Amanda Wright and DJ Raboin impressed the hell out of me with our six peaks in two days- though, I may never get Amanda to hike with me again! Stephen Imparato climbed five of the peaks with me and shared the coldest night of my life on Liberty. Thank you for giving me your extra gloves for my feet!

My brother, Joe Fox Jr., hiked three of the peaks with me in one day and was willing to humor me and play personal photographer. Jimmy Hamel shared two peaks in the Presidentials and made us take a full-on nap on the mountain, a first for me. Grace Polak and Matt Pelletier climbed two peaks with me and will forever be appreciated and remembered as the ones who shared my first 4000 footer.

Lastly, Ian Wright can claim one and a half peaks with me, both of which will be remembered when all the others blur together. He and DJ ran down Waumbek with me, sharing my first real mountain running experience and inspiring subsequent forays in the MUT world. Ian also hiked halfway up Isolation, only to be turned around by multiple feet of May snow still on the peak; it is the only trip that I didn’t bag a single peak.

Mount Washington was my final peak. It certainly wasn’t the most difficult climb, and in truth it didn’t have the most beautiful views. It was overcrowded and very built up in the most “Disney World” fashion for a mountain peak. It even had lines! However, it was the perfect finish because my hiking-averse family was able to ride the Cog Railway to the summit and share the moment with me. Rachel hiked with me, and my mom, my aunt & uncle, my brother, and my sister's whole family were all there at the top. It has taken seven years to achieve this goal and they have been the best supportive cheerleaders. I can’t imagine finishing any other way.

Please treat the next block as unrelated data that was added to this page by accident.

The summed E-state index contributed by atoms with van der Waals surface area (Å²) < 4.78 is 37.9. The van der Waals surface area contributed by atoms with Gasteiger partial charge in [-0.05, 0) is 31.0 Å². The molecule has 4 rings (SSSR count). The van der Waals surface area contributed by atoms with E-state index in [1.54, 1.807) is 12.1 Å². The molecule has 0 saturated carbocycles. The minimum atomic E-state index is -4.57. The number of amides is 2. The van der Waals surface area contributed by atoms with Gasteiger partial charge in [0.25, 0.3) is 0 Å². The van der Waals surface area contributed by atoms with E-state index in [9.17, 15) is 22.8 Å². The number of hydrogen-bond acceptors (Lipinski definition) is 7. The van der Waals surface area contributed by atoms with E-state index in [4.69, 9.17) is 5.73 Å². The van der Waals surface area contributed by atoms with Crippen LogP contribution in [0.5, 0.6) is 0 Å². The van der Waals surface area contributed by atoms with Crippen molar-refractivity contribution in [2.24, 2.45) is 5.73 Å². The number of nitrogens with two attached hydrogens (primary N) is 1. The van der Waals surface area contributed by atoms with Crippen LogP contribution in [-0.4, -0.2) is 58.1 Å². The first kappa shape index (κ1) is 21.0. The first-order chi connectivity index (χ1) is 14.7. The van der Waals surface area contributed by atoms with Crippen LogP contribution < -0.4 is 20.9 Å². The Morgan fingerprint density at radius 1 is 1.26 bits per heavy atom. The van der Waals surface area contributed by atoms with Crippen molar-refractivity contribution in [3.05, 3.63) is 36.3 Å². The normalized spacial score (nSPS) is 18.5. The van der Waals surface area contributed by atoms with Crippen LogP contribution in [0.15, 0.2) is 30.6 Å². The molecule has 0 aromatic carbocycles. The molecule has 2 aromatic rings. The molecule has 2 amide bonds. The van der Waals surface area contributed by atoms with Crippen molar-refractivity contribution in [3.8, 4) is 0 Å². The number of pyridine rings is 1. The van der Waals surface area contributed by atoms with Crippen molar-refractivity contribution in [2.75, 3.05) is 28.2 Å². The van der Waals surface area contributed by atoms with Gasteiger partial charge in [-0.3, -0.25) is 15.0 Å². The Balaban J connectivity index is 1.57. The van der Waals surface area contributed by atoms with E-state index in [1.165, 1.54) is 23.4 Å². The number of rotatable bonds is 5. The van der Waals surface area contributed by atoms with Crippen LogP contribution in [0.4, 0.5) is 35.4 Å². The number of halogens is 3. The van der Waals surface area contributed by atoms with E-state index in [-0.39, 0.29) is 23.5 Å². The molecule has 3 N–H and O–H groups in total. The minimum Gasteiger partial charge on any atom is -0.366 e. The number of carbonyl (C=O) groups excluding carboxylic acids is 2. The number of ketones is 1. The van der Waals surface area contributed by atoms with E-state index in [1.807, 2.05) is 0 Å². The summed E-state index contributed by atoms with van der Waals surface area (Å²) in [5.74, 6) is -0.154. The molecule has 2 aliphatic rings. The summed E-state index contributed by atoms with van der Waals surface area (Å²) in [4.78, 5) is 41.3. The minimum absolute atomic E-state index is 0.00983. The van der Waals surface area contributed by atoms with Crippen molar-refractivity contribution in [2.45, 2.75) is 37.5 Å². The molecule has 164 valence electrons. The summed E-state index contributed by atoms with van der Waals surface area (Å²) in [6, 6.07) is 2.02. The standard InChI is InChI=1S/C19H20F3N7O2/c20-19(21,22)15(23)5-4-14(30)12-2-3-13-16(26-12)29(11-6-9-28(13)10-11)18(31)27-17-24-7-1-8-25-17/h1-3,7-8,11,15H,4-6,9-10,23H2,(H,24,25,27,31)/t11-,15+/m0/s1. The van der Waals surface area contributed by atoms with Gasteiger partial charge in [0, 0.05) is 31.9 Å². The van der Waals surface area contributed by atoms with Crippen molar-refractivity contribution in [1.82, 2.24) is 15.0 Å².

"She made me brave and was the best companion..."

Not to leave her out, Molly is the fittest and toughest dog on the planet. She finished all 48 with me- and all a week before her eighth birthday. We ran Waumbek, Cabot, Hale, and the Lincoln Woods section of Owl’s Head. We had lots of hiking buddies, but 20 of the peaks we hiked solo, and we had 10 overnights. The bear bell on her pack kept all sorts of wildlife away and her occasional deep “woofs” at night kept me safe in our tent. She made me brave and was the best companion. We hiked slower this last year and her once full pack carried little more than her bowl and paw wax since I’ve started carrying all her food and water. She started this with me and I’m so happy and impressed that she was able to finish it as well.

People have asked me, “What’s next?” Truth be told I thought my mountain climbing days were going to be behind me by the time I finished this list. It started as a promise and has transformed into a lifelong relationship. I am itching to get back out there and visit all the little mountains, offshoots, and waterfall trails I skipped along the way in my tunnel vision for the 4000 footers. I may take a break from devoting my summer weekends to mountain hiking these next few years, but I have a lifetime ahead of me. Afterall, there is another patch for the 67 peaks over 4000 feet in New England, and I am a sucker for checking off a list.